* Policymakers in both India and Pakistan have concluded that the potential capability to develop and deploy nuclear weapons serves their national security and political interests. International efforts to reverse these conclusions are unlikely to succeed, particularly if these initiatives center on the nuclear non-proliferation treaty (NPT) regime.
* The present state of tension and the ambiguous balance of nuclear capabilities and ballistic missiles between India and Pakistan is not sustainable over the long-term because deterrence could break down in a crisis. Nuclear-armed missiles could be deployed or even used, by one or both parties, perhaps for preemptive purposes. Even without a crisis, escalating domestic and regional tensions may lead India and Pakistan into declared nuclear weapons programs. A nuclear arms race, analogous in nature (but not in magnitude) to that between the United States and Soviet Union during the Cold War, could follow.
* Traditional global arms control regimes cannot address the problem. A new security approach by the United States and other concerned governments is warranted--one that freezes the weapons programs of these de-facto nuclear powers at current levels by mutual agreement with international assurances. As the first step toward constructing a new regional approach to South Asian security, this could avoid nuclear weapons escalation in the near term, and might eventually lead these two countries to agree to accede to international non-proliferation regimes.
Dangerous Trends in India and Pakistan
The long-term security threat brewing between India and Pakistan demands that the United States review existing strategy. Paradoxically, Indo-Pakistani tensions and prospects for major weapons expansion increase as they engage in economic reforms and expand their economies. Domestic political trends in India and Pakistan have turned negative, and there is uncertainty in both countries as to where they fit in the post-Cold War world. Political and ethnic/religious movements in both states exploit tensions, advocating more assertive nationalist policies. Broader public opinion and political pressures feed these trends.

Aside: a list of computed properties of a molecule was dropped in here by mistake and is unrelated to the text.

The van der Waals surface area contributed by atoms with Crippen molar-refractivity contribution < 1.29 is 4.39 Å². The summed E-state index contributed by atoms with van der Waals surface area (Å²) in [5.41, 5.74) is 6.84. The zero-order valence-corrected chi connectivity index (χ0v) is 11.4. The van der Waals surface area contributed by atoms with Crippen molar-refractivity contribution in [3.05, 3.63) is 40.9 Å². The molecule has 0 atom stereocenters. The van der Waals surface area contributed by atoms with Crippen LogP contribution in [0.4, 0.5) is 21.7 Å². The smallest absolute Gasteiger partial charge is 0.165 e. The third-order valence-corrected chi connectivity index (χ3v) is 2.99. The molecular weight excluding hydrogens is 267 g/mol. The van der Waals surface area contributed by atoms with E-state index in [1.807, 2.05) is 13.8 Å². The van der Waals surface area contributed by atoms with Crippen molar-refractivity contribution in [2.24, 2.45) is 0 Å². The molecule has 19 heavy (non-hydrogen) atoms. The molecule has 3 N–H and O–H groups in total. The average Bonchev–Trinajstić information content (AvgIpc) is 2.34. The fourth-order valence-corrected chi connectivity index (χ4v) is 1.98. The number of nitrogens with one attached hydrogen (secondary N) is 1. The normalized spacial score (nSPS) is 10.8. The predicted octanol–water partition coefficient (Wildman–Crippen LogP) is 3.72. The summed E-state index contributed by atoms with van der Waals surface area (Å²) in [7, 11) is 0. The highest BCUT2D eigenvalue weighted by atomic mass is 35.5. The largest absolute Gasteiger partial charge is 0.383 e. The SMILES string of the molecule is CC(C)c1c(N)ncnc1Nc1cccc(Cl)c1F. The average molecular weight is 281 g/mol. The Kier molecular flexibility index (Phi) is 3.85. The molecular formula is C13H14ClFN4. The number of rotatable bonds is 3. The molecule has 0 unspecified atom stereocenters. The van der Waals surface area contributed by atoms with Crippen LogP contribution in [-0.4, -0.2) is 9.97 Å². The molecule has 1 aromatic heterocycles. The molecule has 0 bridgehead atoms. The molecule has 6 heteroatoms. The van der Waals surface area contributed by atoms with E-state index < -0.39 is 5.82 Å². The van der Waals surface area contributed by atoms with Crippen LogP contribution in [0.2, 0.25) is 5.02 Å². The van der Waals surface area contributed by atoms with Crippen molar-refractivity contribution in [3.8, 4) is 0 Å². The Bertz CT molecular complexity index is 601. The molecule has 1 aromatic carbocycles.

Leaders in both states have made determined efforts to contain the tensions, to restrain their nuclear and missile programs, and to avoid a conflict over Kashmir. However, basic policies on both sides are essentially confrontational--at least at the political level. It is unclear how long these building tensions can be contained.
In India, just as elections are approaching, a serious scandal involving alleged payments for government contracts has claimed several ministers in the Cabinet of Prime Minister P. V. Narasimha Rao, as well as prominent opposition leaders. The tough line of the religious-based, nationalist BJP party has heightened internal tensions. Further, Indian attitudes regarding a settlement of the Kashmir issue have hardened, reinforced by BJP arguments which reject prospects for negotiations, and exacerbated by intensified exchanges of fire along the Indo-Pakistani line of control.
In Pakistan, the army--the institutional guardian of the nuclear program and a key political power center--has been restive. This puts pressure upon the policy of restraint toward India, especially vis-a-vis Kashmir, reinforcing an increasing public outrage over India's hardline and gradual weakening of Kashmiri militants who benefit from Pakistan's support. A deep-seated resentment exists toward the United States, particularly over the long-term effects of the Pressler Amendment on Pakistan's military readiness, national security, and regional stature. The abortive coup attempt last fall highlights this restiveness and may illustrate the growing influence of Islamist radicalism.
The lack of concerted attention to South Asian security problems by the United States, Japan, China, Russia, and the European Union has contributed to the increased tension. …